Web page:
Maxwell, a distinguished member of the Royal Scottish Society of Painters in Water Colours, said popular acclaim and critical acclaim should not be divorced.

"His prints have sold more than anyone else in the country and there’s nothing to say that it is bad art. What’s wrong with the National Galleries recognising the public love of Vettriano? It’s the public’s gallery after all.

"I’m not saying he will definitely go down as a great artist in 100 years but I still think he should be represented in the National Galleries."

Sculptor Gerald Laing, who is currently working on a 5million memorial to the victims of the Highland Clearances, said: "I’m delighted to hear people are coming out to support him. In the real world he’s absolutely hitting the button. People queue up to buy these paintings. They can’t all be wrong."

Laing added: "His paintings are full of questions, something is definitely going to happen, something’s probably going to go wrong. They are sexy, erotic. All his credentials are terrific and his drawing pretty good."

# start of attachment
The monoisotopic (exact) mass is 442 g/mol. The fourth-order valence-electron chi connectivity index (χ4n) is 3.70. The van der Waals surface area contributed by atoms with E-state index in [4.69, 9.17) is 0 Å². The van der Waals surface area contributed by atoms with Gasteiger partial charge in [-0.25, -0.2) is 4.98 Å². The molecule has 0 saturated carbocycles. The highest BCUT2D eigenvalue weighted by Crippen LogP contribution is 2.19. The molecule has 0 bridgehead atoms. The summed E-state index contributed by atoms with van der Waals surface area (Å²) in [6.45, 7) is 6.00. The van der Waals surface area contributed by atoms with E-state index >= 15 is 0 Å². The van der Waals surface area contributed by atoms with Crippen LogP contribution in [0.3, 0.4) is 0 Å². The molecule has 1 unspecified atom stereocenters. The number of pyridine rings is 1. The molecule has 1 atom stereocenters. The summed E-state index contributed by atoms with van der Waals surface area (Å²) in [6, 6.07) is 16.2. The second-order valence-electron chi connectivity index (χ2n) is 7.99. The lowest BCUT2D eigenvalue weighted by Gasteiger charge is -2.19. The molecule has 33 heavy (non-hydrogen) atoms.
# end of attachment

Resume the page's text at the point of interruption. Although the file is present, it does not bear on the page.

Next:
Laing predicted that Vettriano would, one day, be accepted in the National Galleries but said positions were now so entrenched that change would be slow.

"They have dug a hole so deep they can’t get out. You will have to wait until they pass on a bit until things change."

Vettriano was so stung by some of the criticism that he moved to London in 1999. However, he still craves the appreciation of Scots.

At the recent opening of a restaurant in St Andrews he said: "I’m not used to a great deal of warmth in Scotland, at least at a high level. It’s as though they want me to go away.

"It’s easy to say just laugh at them, but when you are reading about yourself, quotes from critics, it doesn’t fill you with joy. It’s a human thing - you always want what you’re not getting."

Vettriano was unavailable for comment last night but his agent Tom Hewlett confirmed the artist’s desire to be appreciated in Scotland.

"I think any artist would want to be recognised by his peers. He’s fiercely patriotic and I think it’s because he is so patriotic that he feels when the establishment kicks him for being successful it’s a bit odd," he said.

"I think it would be nice for there to be a proper appreciation of his work rather than this summary dismissal."

A National Galleries of Scotland spokesman said: "The Scottish National Gallery of Modern Art is a historical collection with international priorities.